The world’s three largest arms importers — India, China, and Pakistan — all share borders with one another, some of which are in dispute. These disagreements have occasionally led to armed conflict, like the ongoing dispute over the status of Kashmir, and the 1962 Sino-Indian war.
These disputes, and a host of other regional factors, are fueling the world’s biggest conventional arms race.
India is currently the world’s largest arms importer. According to the Stockholm International Peace Research Institute, its weapons imports rose by 111% between the 2004-2008 and the 2009-2013 periods.
From 2009 to 2013, India accounted for 14% of all international arms imports.
India’s weapons imports are almost three times larger than that of its neighbours and rivals, Pakistan and China. China and Pakistan each account for an additional 5% of global arms imports. Notably, Pakistan receives 54% of its arms from China.
India likely feels the need to arm itself in light of some of the long-simmering tensions it shares with its neighbours. India and Pakistan have taken steps to increase dialogue in recent years. But they have been at each other’s throats for almost their entire history as independent nations over the undecided status of Kashmir. The unsettled border has played a large part in the three wars India and Pakistan have so far fought. Subsets of the Pakistani government also support militants who have launched terrorist attacks inside of India, like the deadly 2008 assault on Mumbai.
India’s relationship with China is also rocky. The two fought a brief border war in 1962 that China decisively won. Despite the outcome, the two countries continue to lay competing claims over the Indian Himalayan province of Arunachal Pradesh, which China calls South Tibet.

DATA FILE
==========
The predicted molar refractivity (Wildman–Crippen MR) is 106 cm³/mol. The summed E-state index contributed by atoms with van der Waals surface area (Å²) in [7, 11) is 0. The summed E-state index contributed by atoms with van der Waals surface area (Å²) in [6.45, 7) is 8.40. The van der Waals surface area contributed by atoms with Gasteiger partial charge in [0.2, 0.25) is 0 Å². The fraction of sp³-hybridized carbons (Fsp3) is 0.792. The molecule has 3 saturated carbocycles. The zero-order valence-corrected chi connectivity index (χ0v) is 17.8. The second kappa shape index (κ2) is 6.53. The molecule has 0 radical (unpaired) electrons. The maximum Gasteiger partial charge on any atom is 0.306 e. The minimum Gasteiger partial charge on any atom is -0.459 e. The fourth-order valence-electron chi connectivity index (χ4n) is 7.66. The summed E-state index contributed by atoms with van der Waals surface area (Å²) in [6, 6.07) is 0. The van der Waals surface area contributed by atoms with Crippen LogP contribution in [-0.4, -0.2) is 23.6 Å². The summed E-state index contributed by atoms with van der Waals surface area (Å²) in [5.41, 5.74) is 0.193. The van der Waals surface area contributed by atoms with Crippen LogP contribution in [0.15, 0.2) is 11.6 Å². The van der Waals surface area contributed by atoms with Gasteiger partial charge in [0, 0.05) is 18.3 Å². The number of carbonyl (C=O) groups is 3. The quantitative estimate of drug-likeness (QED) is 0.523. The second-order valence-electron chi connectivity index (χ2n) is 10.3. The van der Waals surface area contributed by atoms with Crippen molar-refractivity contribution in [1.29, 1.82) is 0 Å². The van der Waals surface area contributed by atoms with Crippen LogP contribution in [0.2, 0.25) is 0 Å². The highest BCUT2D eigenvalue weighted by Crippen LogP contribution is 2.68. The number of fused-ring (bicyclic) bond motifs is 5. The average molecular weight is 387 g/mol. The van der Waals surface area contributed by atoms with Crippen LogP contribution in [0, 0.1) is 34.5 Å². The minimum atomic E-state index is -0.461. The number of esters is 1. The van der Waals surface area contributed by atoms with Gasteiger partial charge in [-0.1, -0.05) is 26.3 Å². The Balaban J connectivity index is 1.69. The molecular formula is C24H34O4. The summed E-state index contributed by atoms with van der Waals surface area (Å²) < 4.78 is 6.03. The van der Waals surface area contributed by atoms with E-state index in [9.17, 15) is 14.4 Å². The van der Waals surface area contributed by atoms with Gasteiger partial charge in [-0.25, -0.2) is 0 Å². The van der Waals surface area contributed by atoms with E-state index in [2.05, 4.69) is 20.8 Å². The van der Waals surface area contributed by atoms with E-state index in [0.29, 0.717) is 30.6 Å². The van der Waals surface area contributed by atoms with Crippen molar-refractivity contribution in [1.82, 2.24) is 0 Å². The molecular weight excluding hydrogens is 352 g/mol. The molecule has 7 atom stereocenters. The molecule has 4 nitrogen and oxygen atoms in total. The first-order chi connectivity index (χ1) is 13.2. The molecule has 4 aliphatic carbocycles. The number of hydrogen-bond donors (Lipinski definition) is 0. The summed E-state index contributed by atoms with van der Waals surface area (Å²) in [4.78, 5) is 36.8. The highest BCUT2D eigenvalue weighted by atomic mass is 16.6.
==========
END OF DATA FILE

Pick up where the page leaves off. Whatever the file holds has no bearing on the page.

India and China are perhaps natural rivals — emerging superpowers that are right on each other’s doorsteps. But India feels specifically threatened by a growing Chinese military presence throughout the Indian Ocean region. China has invested in military installations in Pakistan, Bangladesh, Sri Lanka, and Myanmar. Indian General Deepak Kapoor, a former Chief of Staff of the Armed Forces, has referred to these installations as China’s “string of pearls” surrounding India.
India receives 75% of its arms imports from Russia. These imports in the 2009 to 2013 period have included a nuclear-powered submarine, 90 Su-30 MKI combat aircraft, an aircraft carrier, and 27 MiG-29K jets for use on that aircraft carrier. India is also a partner in Russia’s development of a fifth-generation aircraft, the T-50.
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